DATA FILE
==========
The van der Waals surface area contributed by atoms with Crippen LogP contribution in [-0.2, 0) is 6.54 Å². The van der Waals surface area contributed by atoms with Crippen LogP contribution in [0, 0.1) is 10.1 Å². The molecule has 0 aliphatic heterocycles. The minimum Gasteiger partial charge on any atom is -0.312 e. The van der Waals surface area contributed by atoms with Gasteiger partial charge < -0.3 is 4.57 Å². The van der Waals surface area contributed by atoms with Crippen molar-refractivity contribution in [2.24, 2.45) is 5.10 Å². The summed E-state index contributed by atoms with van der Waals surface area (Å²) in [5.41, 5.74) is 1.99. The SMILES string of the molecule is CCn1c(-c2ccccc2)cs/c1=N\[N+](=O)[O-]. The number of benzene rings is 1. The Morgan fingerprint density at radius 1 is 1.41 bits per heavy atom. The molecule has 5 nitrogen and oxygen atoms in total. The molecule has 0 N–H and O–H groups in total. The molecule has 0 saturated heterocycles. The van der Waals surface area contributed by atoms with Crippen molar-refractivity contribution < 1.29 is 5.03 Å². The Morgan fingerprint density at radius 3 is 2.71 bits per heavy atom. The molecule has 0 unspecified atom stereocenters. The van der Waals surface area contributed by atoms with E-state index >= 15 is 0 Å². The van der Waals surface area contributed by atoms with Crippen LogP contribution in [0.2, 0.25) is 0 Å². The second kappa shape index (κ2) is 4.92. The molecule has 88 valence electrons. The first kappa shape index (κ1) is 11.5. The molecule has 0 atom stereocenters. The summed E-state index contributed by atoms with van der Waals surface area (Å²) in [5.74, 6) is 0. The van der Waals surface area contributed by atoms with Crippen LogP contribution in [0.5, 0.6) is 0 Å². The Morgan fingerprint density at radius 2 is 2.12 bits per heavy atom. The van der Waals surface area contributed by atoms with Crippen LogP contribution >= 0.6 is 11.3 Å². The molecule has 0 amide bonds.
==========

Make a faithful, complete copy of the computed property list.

The van der Waals surface area contributed by atoms with Crippen LogP contribution in [-0.2, 0) is 6.54 Å². The van der Waals surface area contributed by atoms with Crippen LogP contribution in [0, 0.1) is 10.1 Å². The molecule has 0 aliphatic heterocycles. The minimum Gasteiger partial charge on any atom is -0.312 e. The van der Waals surface area contributed by atoms with Gasteiger partial charge < -0.3 is 4.57 Å². The van der Waals surface area contributed by atoms with Crippen molar-refractivity contribution in [2.24, 2.45) is 5.10 Å². The summed E-state index contributed by atoms with van der Waals surface area (Å²) in [5.41, 5.74) is 1.99. The SMILES string of the molecule is CCn1c(-c2ccccc2)cs/c1=N\[N+](=O)[O-]. The number of benzene rings is 1. The Morgan fingerprint density at radius 1 is 1.41 bits per heavy atom. The molecule has 5 nitrogen and oxygen atoms in total. The molecule has 0 N–H and O–H groups in total. The molecule has 0 saturated heterocycles. The van der Waals surface area contributed by atoms with Crippen molar-refractivity contribution < 1.29 is 5.03 Å². The Morgan fingerprint density at radius 3 is 2.71 bits per heavy atom. The molecule has 0 unspecified atom stereocenters. The van der Waals surface area contributed by atoms with E-state index >= 15 is 0 Å². The van der Waals surface area contributed by atoms with Crippen LogP contribution in [0.2, 0.25) is 0 Å². The second kappa shape index (κ2) is 4.92. The molecule has 88 valence electrons. The first kappa shape index (κ1) is 11.5. The molecule has 0 atom stereocenters. The summed E-state index contributed by atoms with van der Waals surface area (Å²) in [5.74, 6) is 0. The van der Waals surface area contributed by atoms with Crippen LogP contribution in [0.5, 0.6) is 0 Å². The Morgan fingerprint density at radius 2 is 2.12 bits per heavy atom. The van der Waals surface area contributed by atoms with Crippen LogP contribution >= 0.6 is 11.3 Å². The molecule has 0 amide bonds.